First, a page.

Singing flame apparatus, after Schaffgotsch

Acoustics, or phonics, was a field of study that did not developed until the middle of the 19th century. This apparatus, devised by the German Schaffgotsch from Berlin in 1857, belongs to the first of a large group of acoustic instruments purchased by Teylers Museum in the second half of the 19th century. The apparatus has been copied exactly following the instructions in the original publication by the Haarlem firm of Logeman & Funckler. Its operation is simple: air, vibrated by a gas flame, is led through a narrow tube. This causes the air in the tube to resonate, and a tone is produced depending on the dimensions of the tube. In short, the flame starts to ‘sing’.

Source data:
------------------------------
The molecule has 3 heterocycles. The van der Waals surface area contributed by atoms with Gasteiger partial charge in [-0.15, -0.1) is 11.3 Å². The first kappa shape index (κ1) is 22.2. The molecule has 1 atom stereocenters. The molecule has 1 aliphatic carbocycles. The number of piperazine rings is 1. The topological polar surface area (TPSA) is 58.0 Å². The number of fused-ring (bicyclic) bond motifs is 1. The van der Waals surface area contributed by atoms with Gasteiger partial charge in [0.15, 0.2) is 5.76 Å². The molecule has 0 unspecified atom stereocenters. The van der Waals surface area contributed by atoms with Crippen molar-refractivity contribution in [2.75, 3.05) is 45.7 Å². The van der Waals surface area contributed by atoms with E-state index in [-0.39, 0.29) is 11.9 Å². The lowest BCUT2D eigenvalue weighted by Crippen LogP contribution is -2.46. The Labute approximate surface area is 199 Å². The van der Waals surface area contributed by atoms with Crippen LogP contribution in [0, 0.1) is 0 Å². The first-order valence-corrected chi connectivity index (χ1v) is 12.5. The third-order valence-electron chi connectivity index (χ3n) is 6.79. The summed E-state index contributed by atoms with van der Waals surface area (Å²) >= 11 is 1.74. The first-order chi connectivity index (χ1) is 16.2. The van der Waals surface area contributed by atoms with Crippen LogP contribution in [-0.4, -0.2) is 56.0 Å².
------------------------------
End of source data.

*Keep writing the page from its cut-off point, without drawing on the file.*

Administration name

Fysisch Kabinet

Title

Singing flame apparatus, after Schaffgotsch

Translated title

Singing flame apparatus, after Schaffgotsch

Production notes

1860

Material

[{'material': 'Glass'}, {'material': 'brass'}]

Object number

FK 0238